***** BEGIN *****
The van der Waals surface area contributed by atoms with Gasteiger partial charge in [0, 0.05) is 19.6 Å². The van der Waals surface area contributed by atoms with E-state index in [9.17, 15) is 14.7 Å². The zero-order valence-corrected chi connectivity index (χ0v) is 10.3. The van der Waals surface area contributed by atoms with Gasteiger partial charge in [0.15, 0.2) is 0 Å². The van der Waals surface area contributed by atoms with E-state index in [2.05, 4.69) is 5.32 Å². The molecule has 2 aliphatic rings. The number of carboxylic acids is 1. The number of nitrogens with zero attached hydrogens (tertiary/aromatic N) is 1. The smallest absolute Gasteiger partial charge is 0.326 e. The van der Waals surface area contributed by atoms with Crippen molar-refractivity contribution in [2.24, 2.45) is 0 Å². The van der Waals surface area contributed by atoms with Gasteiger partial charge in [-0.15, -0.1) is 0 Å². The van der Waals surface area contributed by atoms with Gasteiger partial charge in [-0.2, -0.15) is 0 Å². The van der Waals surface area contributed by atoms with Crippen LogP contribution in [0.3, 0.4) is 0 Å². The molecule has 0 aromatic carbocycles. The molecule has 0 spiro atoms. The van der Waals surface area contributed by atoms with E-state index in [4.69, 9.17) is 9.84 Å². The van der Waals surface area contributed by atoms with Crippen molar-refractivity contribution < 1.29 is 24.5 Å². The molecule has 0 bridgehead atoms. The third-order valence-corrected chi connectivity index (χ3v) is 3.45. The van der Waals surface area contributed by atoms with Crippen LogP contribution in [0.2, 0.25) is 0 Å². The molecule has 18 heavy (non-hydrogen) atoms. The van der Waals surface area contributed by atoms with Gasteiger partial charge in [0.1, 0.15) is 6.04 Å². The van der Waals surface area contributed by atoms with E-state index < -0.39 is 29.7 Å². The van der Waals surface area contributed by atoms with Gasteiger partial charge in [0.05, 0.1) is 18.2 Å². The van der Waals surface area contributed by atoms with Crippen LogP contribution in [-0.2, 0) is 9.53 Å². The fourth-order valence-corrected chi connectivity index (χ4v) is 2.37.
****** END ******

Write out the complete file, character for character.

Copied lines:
The van der Waals surface area contributed by atoms with Gasteiger partial charge in [0, 0.05) is 19.6 Å². The van der Waals surface area contributed by atoms with E-state index in [9.17, 15) is 14.7 Å². The zero-order valence-corrected chi connectivity index (χ0v) is 10.3. The van der Waals surface area contributed by atoms with Gasteiger partial charge in [0.15, 0.2) is 0 Å². The van der Waals surface area contributed by atoms with E-state index in [2.05, 4.69) is 5.32 Å². The molecule has 2 aliphatic rings. The number of carboxylic acids is 1. The number of nitrogens with zero attached hydrogens (tertiary/aromatic N) is 1. The smallest absolute Gasteiger partial charge is 0.326 e. The van der Waals surface area contributed by atoms with Crippen molar-refractivity contribution in [2.24, 2.45) is 0 Å². The van der Waals surface area contributed by atoms with Gasteiger partial charge in [-0.15, -0.1) is 0 Å². The van der Waals surface area contributed by atoms with Gasteiger partial charge in [-0.2, -0.15) is 0 Å². The van der Waals surface area contributed by atoms with Crippen LogP contribution in [0.3, 0.4) is 0 Å². The molecule has 0 aromatic carbocycles. The molecule has 0 spiro atoms. The van der Waals surface area contributed by atoms with E-state index in [4.69, 9.17) is 9.84 Å². The van der Waals surface area contributed by atoms with Crippen molar-refractivity contribution < 1.29 is 24.5 Å². The molecule has 0 bridgehead atoms. The third-order valence-corrected chi connectivity index (χ3v) is 3.45. The van der Waals surface area contributed by atoms with Crippen LogP contribution in [0.2, 0.25) is 0 Å². The molecule has 18 heavy (non-hydrogen) atoms. The van der Waals surface area contributed by atoms with Gasteiger partial charge in [0.1, 0.15) is 6.04 Å². The van der Waals surface area contributed by atoms with E-state index < -0.39 is 29.7 Å². The van der Waals surface area contributed by atoms with Gasteiger partial charge in [0.05, 0.1) is 18.2 Å². The van der Waals surface area contributed by atoms with Crippen LogP contribution in [-0.2, 0) is 9.53 Å². The fourth-order valence-corrected chi connectivity index (χ4v) is 2.37.